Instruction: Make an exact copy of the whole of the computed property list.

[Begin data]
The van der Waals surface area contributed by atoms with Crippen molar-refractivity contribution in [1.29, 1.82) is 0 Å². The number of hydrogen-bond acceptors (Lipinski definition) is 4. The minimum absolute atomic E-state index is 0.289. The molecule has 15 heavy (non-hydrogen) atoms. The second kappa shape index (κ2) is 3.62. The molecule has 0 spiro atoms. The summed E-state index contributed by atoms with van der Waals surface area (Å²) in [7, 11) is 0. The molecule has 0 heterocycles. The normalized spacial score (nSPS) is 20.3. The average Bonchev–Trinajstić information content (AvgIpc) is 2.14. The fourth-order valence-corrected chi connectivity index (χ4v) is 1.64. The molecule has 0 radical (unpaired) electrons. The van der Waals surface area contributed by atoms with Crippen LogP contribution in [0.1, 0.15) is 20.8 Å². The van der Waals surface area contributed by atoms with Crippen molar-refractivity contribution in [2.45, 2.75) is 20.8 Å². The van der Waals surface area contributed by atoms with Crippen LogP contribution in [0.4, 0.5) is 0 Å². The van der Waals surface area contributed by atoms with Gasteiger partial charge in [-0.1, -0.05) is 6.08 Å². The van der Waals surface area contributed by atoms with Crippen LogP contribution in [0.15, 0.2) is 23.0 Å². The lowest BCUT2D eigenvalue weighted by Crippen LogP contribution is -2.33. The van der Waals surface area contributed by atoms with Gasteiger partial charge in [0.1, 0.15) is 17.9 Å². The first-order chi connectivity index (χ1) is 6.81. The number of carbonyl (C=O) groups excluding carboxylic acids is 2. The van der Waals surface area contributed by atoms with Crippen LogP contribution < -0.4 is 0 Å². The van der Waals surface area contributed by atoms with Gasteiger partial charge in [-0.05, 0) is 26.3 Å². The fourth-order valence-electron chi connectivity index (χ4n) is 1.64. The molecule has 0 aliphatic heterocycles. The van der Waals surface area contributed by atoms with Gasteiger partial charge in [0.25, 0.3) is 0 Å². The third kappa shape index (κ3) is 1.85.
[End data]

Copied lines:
The van der Waals surface area contributed by atoms with Crippen molar-refractivity contribution in [1.29, 1.82) is 0 Å². The number of hydrogen-bond acceptors (Lipinski definition) is 4. The minimum absolute atomic E-state index is 0.289. The molecule has 15 heavy (non-hydrogen) atoms. The second kappa shape index (κ2) is 3.62. The molecule has 0 spiro atoms. The summed E-state index contributed by atoms with van der Waals surface area (Å²) in [7, 11) is 0. The molecule has 0 heterocycles. The normalized spacial score (nSPS) is 20.3. The average Bonchev–Trinajstić information content (AvgIpc) is 2.14. The fourth-order valence-corrected chi connectivity index (χ4v) is 1.64. The molecule has 0 radical (unpaired) electrons. The van der Waals surface area contributed by atoms with Crippen LogP contribution in [0.1, 0.15) is 20.8 Å². The van der Waals surface area contributed by atoms with Crippen molar-refractivity contribution in [2.45, 2.75) is 20.8 Å². The van der Waals surface area contributed by atoms with Crippen LogP contribution in [0.4, 0.5) is 0 Å². The van der Waals surface area contributed by atoms with Gasteiger partial charge in [-0.1, -0.05) is 6.08 Å². The van der Waals surface area contributed by atoms with Crippen LogP contribution in [0.15, 0.2) is 23.0 Å². The lowest BCUT2D eigenvalue weighted by Crippen LogP contribution is -2.33. The van der Waals surface area contributed by atoms with Gasteiger partial charge in [0.1, 0.15) is 17.9 Å². The first-order chi connectivity index (χ1) is 6.81. The number of carbonyl (C=O) groups excluding carboxylic acids is 2. The van der Waals surface area contributed by atoms with Crippen LogP contribution < -0.4 is 0 Å². The van der Waals surface area contributed by atoms with Gasteiger partial charge in [-0.05, 0) is 26.3 Å². The fourth-order valence-electron chi connectivity index (χ4n) is 1.64. The molecule has 0 aliphatic heterocycles. The van der Waals surface area contributed by atoms with Gasteiger partial charge in [0.25, 0.3) is 0 Å². The third kappa shape index (κ3) is 1.85.